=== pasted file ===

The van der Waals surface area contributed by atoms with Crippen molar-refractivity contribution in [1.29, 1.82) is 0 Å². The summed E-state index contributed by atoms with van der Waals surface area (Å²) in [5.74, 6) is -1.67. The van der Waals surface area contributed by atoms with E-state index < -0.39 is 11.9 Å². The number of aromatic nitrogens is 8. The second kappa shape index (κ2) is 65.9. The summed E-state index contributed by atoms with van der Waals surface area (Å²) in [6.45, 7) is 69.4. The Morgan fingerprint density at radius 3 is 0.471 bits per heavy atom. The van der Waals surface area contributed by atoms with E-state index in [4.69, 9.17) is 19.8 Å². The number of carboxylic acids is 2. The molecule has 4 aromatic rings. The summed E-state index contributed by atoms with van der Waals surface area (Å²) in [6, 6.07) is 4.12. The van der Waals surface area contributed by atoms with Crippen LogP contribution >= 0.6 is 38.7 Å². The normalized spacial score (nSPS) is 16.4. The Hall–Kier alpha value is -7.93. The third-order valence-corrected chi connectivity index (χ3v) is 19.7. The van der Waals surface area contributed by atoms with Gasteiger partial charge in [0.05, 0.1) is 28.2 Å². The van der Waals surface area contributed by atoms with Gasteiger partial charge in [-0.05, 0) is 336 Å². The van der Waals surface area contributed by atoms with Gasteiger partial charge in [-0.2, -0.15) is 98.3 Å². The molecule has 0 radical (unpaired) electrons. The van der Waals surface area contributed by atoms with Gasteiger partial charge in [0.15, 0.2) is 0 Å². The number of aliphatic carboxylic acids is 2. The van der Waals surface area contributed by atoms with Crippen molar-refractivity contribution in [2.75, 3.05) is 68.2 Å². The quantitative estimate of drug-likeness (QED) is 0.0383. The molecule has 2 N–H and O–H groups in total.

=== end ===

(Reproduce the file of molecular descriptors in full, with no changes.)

The van der Waals surface area contributed by atoms with Crippen molar-refractivity contribution in [1.29, 1.82) is 0 Å². The summed E-state index contributed by atoms with van der Waals surface area (Å²) in [5.74, 6) is -1.67. The van der Waals surface area contributed by atoms with E-state index < -0.39 is 11.9 Å². The number of aromatic nitrogens is 8. The second kappa shape index (κ2) is 65.9. The summed E-state index contributed by atoms with van der Waals surface area (Å²) in [6.45, 7) is 69.4. The Morgan fingerprint density at radius 3 is 0.471 bits per heavy atom. The van der Waals surface area contributed by atoms with E-state index in [4.69, 9.17) is 19.8 Å². The number of carboxylic acids is 2. The molecule has 4 aromatic rings. The summed E-state index contributed by atoms with van der Waals surface area (Å²) in [6, 6.07) is 4.12. The van der Waals surface area contributed by atoms with Crippen LogP contribution >= 0.6 is 38.7 Å². The normalized spacial score (nSPS) is 16.4. The Hall–Kier alpha value is -7.93. The third-order valence-corrected chi connectivity index (χ3v) is 19.7. The van der Waals surface area contributed by atoms with Gasteiger partial charge in [0.05, 0.1) is 28.2 Å². The van der Waals surface area contributed by atoms with Gasteiger partial charge in [-0.05, 0) is 336 Å². The van der Waals surface area contributed by atoms with Gasteiger partial charge in [-0.2, -0.15) is 98.3 Å². The molecule has 0 radical (unpaired) electrons. The van der Waals surface area contributed by atoms with Gasteiger partial charge in [0.15, 0.2) is 0 Å². The number of aliphatic carboxylic acids is 2. The van der Waals surface area contributed by atoms with Crippen molar-refractivity contribution in [2.75, 3.05) is 68.2 Å². The quantitative estimate of drug-likeness (QED) is 0.0383. The molecule has 2 N–H and O–H groups in total.